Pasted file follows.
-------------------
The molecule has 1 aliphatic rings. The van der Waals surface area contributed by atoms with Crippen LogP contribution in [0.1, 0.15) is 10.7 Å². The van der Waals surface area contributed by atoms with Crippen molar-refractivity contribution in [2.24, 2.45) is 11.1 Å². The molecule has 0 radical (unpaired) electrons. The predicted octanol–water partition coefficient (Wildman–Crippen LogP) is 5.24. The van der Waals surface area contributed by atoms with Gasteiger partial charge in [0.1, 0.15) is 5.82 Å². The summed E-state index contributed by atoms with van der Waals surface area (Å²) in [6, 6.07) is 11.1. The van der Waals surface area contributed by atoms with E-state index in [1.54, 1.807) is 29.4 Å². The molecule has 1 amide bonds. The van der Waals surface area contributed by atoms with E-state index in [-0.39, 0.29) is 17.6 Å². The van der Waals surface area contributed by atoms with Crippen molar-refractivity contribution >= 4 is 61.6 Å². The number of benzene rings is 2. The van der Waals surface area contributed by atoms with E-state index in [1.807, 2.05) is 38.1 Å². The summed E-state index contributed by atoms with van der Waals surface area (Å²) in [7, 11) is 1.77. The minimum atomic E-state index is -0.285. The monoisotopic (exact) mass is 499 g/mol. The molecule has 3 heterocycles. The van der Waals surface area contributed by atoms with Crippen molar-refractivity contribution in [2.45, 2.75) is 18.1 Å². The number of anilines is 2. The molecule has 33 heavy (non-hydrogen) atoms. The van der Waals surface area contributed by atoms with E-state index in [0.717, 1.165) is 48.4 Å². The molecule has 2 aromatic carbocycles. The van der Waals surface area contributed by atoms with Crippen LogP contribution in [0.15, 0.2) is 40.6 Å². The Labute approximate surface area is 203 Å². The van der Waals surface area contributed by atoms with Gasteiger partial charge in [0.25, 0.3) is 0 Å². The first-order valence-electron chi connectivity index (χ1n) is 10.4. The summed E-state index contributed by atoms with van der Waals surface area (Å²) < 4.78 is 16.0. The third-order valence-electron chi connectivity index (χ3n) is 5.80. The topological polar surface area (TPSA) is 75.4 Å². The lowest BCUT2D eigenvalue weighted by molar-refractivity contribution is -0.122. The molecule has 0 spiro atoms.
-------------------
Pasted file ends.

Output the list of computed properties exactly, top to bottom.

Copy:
The molecule has 1 aliphatic rings. The van der Waals surface area contributed by atoms with Crippen LogP contribution in [0.1, 0.15) is 10.7 Å². The van der Waals surface area contributed by atoms with Crippen molar-refractivity contribution in [2.24, 2.45) is 11.1 Å². The molecule has 0 radical (unpaired) electrons. The predicted octanol–water partition coefficient (Wildman–Crippen LogP) is 5.24. The van der Waals surface area contributed by atoms with Gasteiger partial charge in [0.1, 0.15) is 5.82 Å². The summed E-state index contributed by atoms with van der Waals surface area (Å²) in [6, 6.07) is 11.1. The van der Waals surface area contributed by atoms with E-state index in [1.54, 1.807) is 29.4 Å². The molecule has 1 amide bonds. The van der Waals surface area contributed by atoms with E-state index in [-0.39, 0.29) is 17.6 Å². The van der Waals surface area contributed by atoms with Crippen molar-refractivity contribution >= 4 is 61.6 Å². The number of benzene rings is 2. The van der Waals surface area contributed by atoms with E-state index in [1.807, 2.05) is 38.1 Å². The summed E-state index contributed by atoms with van der Waals surface area (Å²) in [7, 11) is 1.77. The minimum atomic E-state index is -0.285. The monoisotopic (exact) mass is 499 g/mol. The molecule has 3 heterocycles. The van der Waals surface area contributed by atoms with Crippen molar-refractivity contribution in [2.45, 2.75) is 18.1 Å². The number of anilines is 2. The molecule has 33 heavy (non-hydrogen) atoms. The van der Waals surface area contributed by atoms with E-state index in [0.717, 1.165) is 48.4 Å². The molecule has 2 aromatic carbocycles. The van der Waals surface area contributed by atoms with Crippen LogP contribution in [0.15, 0.2) is 40.6 Å². The Labute approximate surface area is 203 Å². The van der Waals surface area contributed by atoms with Gasteiger partial charge in [0.25, 0.3) is 0 Å². The first-order valence-electron chi connectivity index (χ1n) is 10.4. The summed E-state index contributed by atoms with van der Waals surface area (Å²) < 4.78 is 16.0. The third-order valence-electron chi connectivity index (χ3n) is 5.80. The topological polar surface area (TPSA) is 75.4 Å². The lowest BCUT2D eigenvalue weighted by molar-refractivity contribution is -0.122. The molecule has 0 spiro atoms.